When a person with measurable viral load begins taking an effective antiretroviral drug, their viral load can drop until it almost seems to disappear. Although the standard for successful viral suppression is "undetectable" virus of less than 50 copies per mL of blood plasma, more sensitive tests can usually find at least 2 or 3 copies of HIV still hanging around. One theory is that these stragglers may be coming from long-lived memory cells that have been quietly warehousing HIV and only occasionally become activated to produce new virus. Yet these few cells are enough to spark a return to full-scale replication if drug therapy is removed or stops working. One reason therapy might stop working is if a random mutation allows a single virus to resume replicating despite the drugs. The persistence of archived virus is also why complete eradication of HIV is considered so unlikely.
This leaves us with a few big questions: How does HIV kill infected cells? How does HIV cause AIDS? Where in the body does HIV replicate? What is the source of that low-level persistent virus?
If you think these seem like basic questions, you are right. While there are many theories, science is still wrestling with some very fundamental problems about what HIV is doing in the body. Hopefully, a new crop of young scientists will be motivated to help find these answers.
One of the most vexing unanswered questions in AIDS is: How does HIV escape control by the immune system? In most newly infected people, the immune system is able to provide some initial defense against HIV, but all too soon the virus begins to mutate and is soon able to escape suppression. The CD8+ T cells have much of the responsibility for recognizing and eliminating HIV, but they are never quite able to keep up with the shifty virus. There is also some evidence that HIV actually helps defeat the defenses by altering the way these immune cells work. CD8+ T cells in people with HIV often contain a different mix of signaling and cell-killing substances than in people without HIV. So, is this a result of the cells adapting to control HIV or is HIV itself causing these cells to change? Another big question: does chronic immune activation lead to increased HIV replication or does increased replication lead to immune activation? Understanding these issues will be critical to the development of a vaccine or an immune-based therapy for HIV.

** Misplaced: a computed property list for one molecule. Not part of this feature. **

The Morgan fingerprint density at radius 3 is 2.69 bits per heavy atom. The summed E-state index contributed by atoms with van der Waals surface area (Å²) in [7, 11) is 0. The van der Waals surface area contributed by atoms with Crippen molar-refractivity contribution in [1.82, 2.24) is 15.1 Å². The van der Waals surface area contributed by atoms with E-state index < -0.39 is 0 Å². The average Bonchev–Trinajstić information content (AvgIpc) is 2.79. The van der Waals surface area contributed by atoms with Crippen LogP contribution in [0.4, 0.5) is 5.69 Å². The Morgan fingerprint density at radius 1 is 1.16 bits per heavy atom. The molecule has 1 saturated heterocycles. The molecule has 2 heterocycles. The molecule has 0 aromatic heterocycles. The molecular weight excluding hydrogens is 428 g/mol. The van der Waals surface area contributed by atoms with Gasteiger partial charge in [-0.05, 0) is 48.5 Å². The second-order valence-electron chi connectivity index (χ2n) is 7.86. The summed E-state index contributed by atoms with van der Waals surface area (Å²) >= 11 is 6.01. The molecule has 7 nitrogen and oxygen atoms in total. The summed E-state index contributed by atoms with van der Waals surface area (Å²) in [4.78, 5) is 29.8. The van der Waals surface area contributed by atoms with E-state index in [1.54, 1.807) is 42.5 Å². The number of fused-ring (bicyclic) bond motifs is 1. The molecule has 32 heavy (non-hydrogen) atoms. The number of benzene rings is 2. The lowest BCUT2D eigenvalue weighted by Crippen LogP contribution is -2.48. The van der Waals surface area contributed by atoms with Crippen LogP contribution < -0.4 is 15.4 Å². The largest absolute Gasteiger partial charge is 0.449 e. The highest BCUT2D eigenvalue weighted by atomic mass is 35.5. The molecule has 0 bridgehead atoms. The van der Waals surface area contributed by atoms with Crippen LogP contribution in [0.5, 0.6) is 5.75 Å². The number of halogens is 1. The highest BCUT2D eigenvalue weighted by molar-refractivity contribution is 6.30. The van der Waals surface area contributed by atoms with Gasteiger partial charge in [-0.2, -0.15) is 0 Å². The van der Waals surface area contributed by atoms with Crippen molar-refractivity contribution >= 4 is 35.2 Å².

If cellular immunity is impaired by HIV, what about the other main arm of the immune system, antibodies? Most researchers think that any successful vaccine to prevent infections in a new host will need to stimulate antibodies capable of neutralizing transmitted HIV. But HIV is changeable and well-protected. Several promising antibodies have been found, but the problem is they either don't recognize a wide enough range of HIV variants or if they do, they are too weak to neutralize the virus. The dual problems of HIV's escape from antibody-based immunity and CD8+ cell-based immunity are why few foresee an effective vaccine within the next ten years. That's one reason why, with so little success in effecting immune control of the virus, the attention of this conference inevitably turns to drugs.